SC Court of Appeals Upholds Developer’s Plan for Tailgate Condo Project

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The SPUR avoids kiddie condo status.

In a case decided in the midst of a wretched Carolina football season, the South Carolina Court of Appeals upheld a restriction against rentals to students in a condominium project that was clearly built to accommodate terrific tailgate parties.

williams brice condoLalla v. The SPUR at Williams Brice Owners Association, Inc.* involved a three bedroom condominium in the shadow of Williams Brice stadium purchased in 2007 for $470,000. Mr. and Mrs. Lalla purchased the condo intending to enjoy football games and to allow their daughter and two roommates to live there during college.  However, the great market decline beginning in 2008 spoiled their plans.

The Master Deed contained a prohibition against renting to any student enrolled in a two or four year college. But owners could allow their children or grandchildren to reside in or rent a unit along with rent-paying roommates.

When the market declined, the value of the condominium substantially decreased in value, and the Lallas unsuccessfully attempted to sell it. At the time of the appellate court hearing in 2014, the condo had been on the market for four years.

During the summer of 2010, the Lallas notified the owners’ association of their decision to rent to college students and began to do so. In June of 2010, the board of the association met and considered a comment card from a unit owner complaining that the association was allowing the project to turn into a dormitory.  Following this meeting, the board sent out a notice to each owner indicating the restrictions would be enforced and giving owners until May of 2011 to terminate any violating leases.

When the rules were not followed by Mr. and Mrs. Lalla, the association filed a declaratory judgment action seeking interpretation and enforcement of the master deed. The Lallas answered and counterclaimed, seeking a ruling that the restrictions were null and void because of changed circumstances. The association prevailed in the circuit court, and the Lallas appealed, asserting that the restrictions discriminated against a specific class of individuals (college students) and are unreasonable because the violation caused no damage to other property owners.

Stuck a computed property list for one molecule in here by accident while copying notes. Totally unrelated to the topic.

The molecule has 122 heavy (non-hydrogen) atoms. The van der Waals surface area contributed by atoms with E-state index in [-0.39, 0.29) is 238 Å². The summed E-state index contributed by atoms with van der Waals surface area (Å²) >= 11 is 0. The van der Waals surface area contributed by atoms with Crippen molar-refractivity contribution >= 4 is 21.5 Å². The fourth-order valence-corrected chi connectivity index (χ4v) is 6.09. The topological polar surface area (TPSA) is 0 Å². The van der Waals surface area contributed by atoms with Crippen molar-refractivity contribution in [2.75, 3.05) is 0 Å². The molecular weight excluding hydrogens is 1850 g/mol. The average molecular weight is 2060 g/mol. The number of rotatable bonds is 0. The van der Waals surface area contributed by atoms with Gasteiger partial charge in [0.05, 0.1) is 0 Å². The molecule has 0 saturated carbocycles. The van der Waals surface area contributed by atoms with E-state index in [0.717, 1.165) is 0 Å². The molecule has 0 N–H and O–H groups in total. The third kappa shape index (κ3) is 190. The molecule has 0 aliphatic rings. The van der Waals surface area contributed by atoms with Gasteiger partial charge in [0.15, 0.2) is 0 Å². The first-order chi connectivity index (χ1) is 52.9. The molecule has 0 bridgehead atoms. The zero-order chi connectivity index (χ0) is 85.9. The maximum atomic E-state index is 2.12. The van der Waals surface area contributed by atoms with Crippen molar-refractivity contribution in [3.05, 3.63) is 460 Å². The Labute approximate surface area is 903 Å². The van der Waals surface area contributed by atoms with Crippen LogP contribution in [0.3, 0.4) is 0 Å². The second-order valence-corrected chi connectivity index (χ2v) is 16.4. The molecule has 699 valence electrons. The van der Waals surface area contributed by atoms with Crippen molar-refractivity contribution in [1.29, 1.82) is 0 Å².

football tailgateThe discrimination argument failed because ”college students have not faced a long history of discrimination, are not an insular minority, and have not been classified according to an immutable trait acquired at birth.” In other words “college students” is not an inherently suspect class. The purpose of the restriction, to insure the comfort and safety of the residents and to protect the investment of the property owners by minimizing the risk of creating a dormitory-like atmosphere, was held to be rational.

The Court of Appeals also held that the economic change in circumstances failed to support the termination of the restriction because the declining market had no effect on the association’s need to minimize the risk that the project might develop a dormitory-like atmosphere.

South Carolina dirt lawyers like to see restrictive covenants enforced as written, so this case matches our world view.  And the Carolina fans among us dream of an outstanding replacement for Steve Spurrier so those terrific tailgate parties can resume!

SC Supreme Court Crafts New Foreclosure Law

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foreclosureFailure to file bond does not render appeal moot

In a case decided on November 4*, the Supreme Court of South Carolina interpreted S.C. Code §18-9-170** in a way that may come as a surprise to dirt lawyers.

The case arose from the foreclosure of an HOA lien. The absentee owner defaulted in the foreclosure and did not appeal. Instead, he moved to vacate the resulting sale. When his motion to vacate was denied, the master issued a deed to the successful bidder, and the defaulting owner appealed without filing an appeal bond.

The Court of Appeals dismissed the appeal, holding that the property owner failed to comply with the statute that would have stayed the sale, and, therefore the master-in-equity’s deed rendered the appeal moot.

The Supreme Court reversed and remanded the case to the Court of Appeals for a decision on the merits.

Real estate practitioners have likely read §18-9-170 to mean that failure to file a bond in this situation renders the appeal moot. This case indicates that the failure to file a bond may not be an issue. If no bond is filed, the master may issue the deed to the successful bidder, but the appeal can proceed. By implication, if the appeal is successful, then the purchaser’s deed may be set aside. The Court specifically stated that the master’s deed does not moot the appeal, and the appellate court may reach the merits.

For title examiners and the lawyers who rely on title examinations, this case means that whether or not an appeal bond has been filed, we must pay attention to a case on appeal.

* Wachesaw Plantation East Community Services Association, Inc., v. Alexander, Appellate Case No. 2012-21340, Opinion 27585

** S.C. Code §18-9-170 reads in relevant portion: “If the judgment appealed from directs the sale or delivery of possession of real property, the execution of the judgment shall not be stayed unless a written undertaking be executed….”